When we talk about fall prevention, the focus is usually on the individuals working from heights. However, a similar concept applies to the tools those workers use.

For example, in this 2014 story out of New Jersey: A delivery truck driver lost his life during a stop at a construction site when a tape measure—dropped from 50 stories above the ground—struck him in the head. Reports indicate the tape measure fell some 500 feet at speeds reaching 140 miles per hour.

What your employees need to know

Employers must provide suitable protection for those working from heights and below an elevated workspace.

Like a worker’s fall protection, tethering a tool involves using a rope or lanyard to connect the tool to an anchor point. Then, should the worker accidentally drop the tool, it only falls a few inches and not to the ground. This dramatically reduces the risk the tool will strike anyone who happens to be below the elevated workspace. In addition, the employee who dropped the tool can easily retrieve it and resume work. Otherwise, even if the tool hadn’t hit anyone, the employee who dropped it either must stop work and locate a replacement or head to ground level to retrieve the original.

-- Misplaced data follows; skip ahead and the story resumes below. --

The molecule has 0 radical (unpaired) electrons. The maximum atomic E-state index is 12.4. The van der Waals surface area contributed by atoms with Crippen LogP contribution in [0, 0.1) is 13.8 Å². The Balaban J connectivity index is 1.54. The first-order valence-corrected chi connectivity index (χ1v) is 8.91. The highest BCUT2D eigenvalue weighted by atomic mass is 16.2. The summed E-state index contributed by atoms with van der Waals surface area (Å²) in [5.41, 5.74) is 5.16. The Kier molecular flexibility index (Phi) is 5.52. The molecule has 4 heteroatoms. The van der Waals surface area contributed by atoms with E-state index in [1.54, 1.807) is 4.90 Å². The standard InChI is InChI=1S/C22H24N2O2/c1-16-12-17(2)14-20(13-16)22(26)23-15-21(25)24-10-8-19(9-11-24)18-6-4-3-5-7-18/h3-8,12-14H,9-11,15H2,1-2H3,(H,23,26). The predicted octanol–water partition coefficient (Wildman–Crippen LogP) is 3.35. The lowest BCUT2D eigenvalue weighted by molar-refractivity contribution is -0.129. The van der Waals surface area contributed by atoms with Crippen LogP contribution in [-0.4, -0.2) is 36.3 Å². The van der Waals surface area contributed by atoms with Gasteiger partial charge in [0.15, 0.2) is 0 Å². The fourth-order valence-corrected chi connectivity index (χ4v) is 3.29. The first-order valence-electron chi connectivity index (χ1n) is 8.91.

What your employees need to do

Before work begins, evaluate tools for potential fall or drop hazards. Then take a lanyard with the appropriate clips and connect one end to the tool and the other to a tool belt, wrist band, scaffolding, or different nearby structures. Some tools may have a loop attached to the handle or incorporated into the tool to clip the lanyard. For those that don’t, your workers can use wrap tape or heat shrinking devices to make the tools ready for tethering.

Workers should avoid connecting tools weighing more than five pounds to their tool belt or wristband. The excess weight could affect their balance and add to the injury risk while working from heights. It’s best to tether heavier tools to the structure, scaffolding, or aerial lift unit.

At your safety meeting

Demonstrate to your employees how to properly secure tools. If you need to use the shrinking or taping options referenced above, make sure you have the products on hand to show your employees how to use them.

Also, discuss whether your employees want to attach the tools to their tool belt, use a wrist band, or tether them to a nearby structure. Stress the five-pound rule referenced above and why they need to attach heavier tools to a structure.

And remind your workers of what can happen if tools fall to the ground and that accidents like the one in New Jersey are preventable with the proper precautions.

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